Some people might feel like the topic of autism is a more common today than ever before. While autism is no recent discovery, this goes to show how awareness and understanding is being spread widely. The more we hear and learn about autism, the more normalized it becomes – not that we should spend our lives striving to be “normal.” In fact, that’s what is so special about autism, it’s so unique. The condition is unique, as well as the people affected by it.
WHAT IS AUTISM?
Autism is a condition that ranges on a spectrum of severity and symptoms. Impacting the nervous system, some common symptoms include: difficulty communicating and interacting socially, having obsessive interests, and repetitive behaviors. Symptoms are reduced by early recognition, along with behavioral, educational, and family therapies.
Autism is on a spectrum because it’s not one diagnosis that represents everyone the same way. This makes it somewhat challenging for people to understand – so then what is it? When people think of a person with autism, they usually think of Rain Man. While the Dustin Hoffman movie did give autism some exposure, it doesn’t represent every autistic person. Not everyone struggles with socializing while being extremely smart in math. Rain Man has become the biggest autistic stereotype.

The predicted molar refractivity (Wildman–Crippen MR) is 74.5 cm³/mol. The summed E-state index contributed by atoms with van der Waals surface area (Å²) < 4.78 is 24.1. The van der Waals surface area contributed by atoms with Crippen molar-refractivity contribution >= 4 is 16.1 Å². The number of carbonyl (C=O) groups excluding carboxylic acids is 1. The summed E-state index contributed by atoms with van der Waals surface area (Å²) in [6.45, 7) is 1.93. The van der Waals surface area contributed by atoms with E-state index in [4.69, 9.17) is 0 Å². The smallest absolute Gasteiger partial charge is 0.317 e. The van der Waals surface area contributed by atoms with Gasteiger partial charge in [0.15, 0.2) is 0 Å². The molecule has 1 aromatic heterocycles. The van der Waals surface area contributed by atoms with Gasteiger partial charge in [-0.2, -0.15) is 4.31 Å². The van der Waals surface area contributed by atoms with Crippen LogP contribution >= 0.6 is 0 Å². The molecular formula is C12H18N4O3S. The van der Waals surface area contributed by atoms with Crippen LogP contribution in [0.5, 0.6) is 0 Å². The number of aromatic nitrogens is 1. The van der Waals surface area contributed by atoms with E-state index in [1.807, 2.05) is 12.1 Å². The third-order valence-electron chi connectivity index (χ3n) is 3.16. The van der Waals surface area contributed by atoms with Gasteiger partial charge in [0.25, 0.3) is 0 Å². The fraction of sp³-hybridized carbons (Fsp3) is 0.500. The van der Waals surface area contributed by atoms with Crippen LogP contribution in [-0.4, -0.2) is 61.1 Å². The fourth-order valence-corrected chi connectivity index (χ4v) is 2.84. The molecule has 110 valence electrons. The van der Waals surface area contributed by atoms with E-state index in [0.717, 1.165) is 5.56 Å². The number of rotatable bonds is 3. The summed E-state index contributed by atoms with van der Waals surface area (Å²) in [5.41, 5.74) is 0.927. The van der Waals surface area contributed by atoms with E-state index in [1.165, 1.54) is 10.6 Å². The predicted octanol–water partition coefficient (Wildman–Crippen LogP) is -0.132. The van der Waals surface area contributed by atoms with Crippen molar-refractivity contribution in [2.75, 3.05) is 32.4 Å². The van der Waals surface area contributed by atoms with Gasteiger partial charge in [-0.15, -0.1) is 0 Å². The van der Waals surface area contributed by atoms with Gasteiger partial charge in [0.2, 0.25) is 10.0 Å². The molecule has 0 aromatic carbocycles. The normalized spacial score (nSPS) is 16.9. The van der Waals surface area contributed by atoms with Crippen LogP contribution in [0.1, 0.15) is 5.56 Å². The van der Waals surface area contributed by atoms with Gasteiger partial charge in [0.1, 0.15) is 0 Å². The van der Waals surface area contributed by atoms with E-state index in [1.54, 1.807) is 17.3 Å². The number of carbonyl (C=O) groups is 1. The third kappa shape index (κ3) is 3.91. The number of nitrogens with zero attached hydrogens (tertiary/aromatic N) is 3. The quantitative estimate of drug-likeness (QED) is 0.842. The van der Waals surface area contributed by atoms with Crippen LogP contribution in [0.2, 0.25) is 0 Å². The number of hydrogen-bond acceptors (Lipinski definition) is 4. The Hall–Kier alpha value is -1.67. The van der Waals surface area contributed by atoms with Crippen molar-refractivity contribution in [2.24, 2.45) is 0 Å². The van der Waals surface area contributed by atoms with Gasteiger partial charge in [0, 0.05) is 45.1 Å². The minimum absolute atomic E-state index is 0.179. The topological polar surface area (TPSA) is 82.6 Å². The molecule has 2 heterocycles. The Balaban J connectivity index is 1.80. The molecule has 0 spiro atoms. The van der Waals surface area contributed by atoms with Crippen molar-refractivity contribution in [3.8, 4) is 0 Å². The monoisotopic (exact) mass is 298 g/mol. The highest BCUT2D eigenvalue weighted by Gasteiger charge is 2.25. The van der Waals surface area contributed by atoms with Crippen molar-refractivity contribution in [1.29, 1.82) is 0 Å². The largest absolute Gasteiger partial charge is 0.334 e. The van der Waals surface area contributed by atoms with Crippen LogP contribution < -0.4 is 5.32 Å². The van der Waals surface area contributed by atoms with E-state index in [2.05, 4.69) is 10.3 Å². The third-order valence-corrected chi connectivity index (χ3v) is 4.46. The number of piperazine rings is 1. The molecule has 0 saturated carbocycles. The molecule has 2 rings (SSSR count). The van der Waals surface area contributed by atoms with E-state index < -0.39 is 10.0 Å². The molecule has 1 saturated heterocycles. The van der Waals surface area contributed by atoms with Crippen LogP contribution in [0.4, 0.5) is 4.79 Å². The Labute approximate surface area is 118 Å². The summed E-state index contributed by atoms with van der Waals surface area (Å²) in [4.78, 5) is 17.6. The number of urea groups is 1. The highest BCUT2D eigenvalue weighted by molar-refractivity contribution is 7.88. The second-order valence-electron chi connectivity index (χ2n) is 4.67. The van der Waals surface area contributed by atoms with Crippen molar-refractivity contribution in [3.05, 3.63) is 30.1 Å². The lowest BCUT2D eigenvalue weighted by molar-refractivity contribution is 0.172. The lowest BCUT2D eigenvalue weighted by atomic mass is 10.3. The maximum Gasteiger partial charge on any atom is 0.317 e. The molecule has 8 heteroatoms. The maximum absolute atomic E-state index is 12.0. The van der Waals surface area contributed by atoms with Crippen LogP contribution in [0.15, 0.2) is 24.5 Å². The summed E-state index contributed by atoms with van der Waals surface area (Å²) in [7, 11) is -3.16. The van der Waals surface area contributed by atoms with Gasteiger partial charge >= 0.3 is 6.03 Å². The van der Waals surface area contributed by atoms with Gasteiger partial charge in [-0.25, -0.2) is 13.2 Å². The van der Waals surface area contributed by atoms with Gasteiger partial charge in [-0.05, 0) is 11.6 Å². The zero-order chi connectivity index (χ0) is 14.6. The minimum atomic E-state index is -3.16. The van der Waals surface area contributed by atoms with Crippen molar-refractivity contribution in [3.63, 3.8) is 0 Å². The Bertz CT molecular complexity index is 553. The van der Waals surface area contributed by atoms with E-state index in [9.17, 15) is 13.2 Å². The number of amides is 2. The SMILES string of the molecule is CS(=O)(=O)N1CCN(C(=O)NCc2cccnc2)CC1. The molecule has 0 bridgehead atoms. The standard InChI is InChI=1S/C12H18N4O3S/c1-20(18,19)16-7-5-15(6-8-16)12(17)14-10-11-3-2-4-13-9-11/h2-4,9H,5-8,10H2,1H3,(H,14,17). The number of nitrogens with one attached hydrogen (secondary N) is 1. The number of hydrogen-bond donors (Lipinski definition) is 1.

Some people struggle with communicating vocally, while others love to talk. Some are good with numbers and science, while others might be more creative and abstract thinkers. Others could be extremely book smart, while others struggle with learning disabilities.
Autism as a disorder doesn’t fit into particular mold; nor can we put an autistic person in a box. There’s a variety of therapies to support the development and learning of autistic children and their families. We want to help children function in everyday life, but we don’t want to force them into a box. We should help them flourish without trying to mold into what’s viewed as “normal.”
The condition can make autistic people think differently, in unique ways. Some will have very vivid imaginations and live in abstract worlds. We should celebrate their uniqueness and explore what makes them extraordinary. We don’t want to suppress the kind of thinking and perspective that we could benefit from. That’s what makes them outstanding, they stand out and can’t fit in a box.
We shouldn’t make judgements towards those with autism because we don’t think they’re “normal.” We could learn from them too. If your child has autism and you’re interested in starting therapy for them and your family, please contact Crownview Medical Group. A trained medical professional will be able to arrange beneficial therapies for your child and family.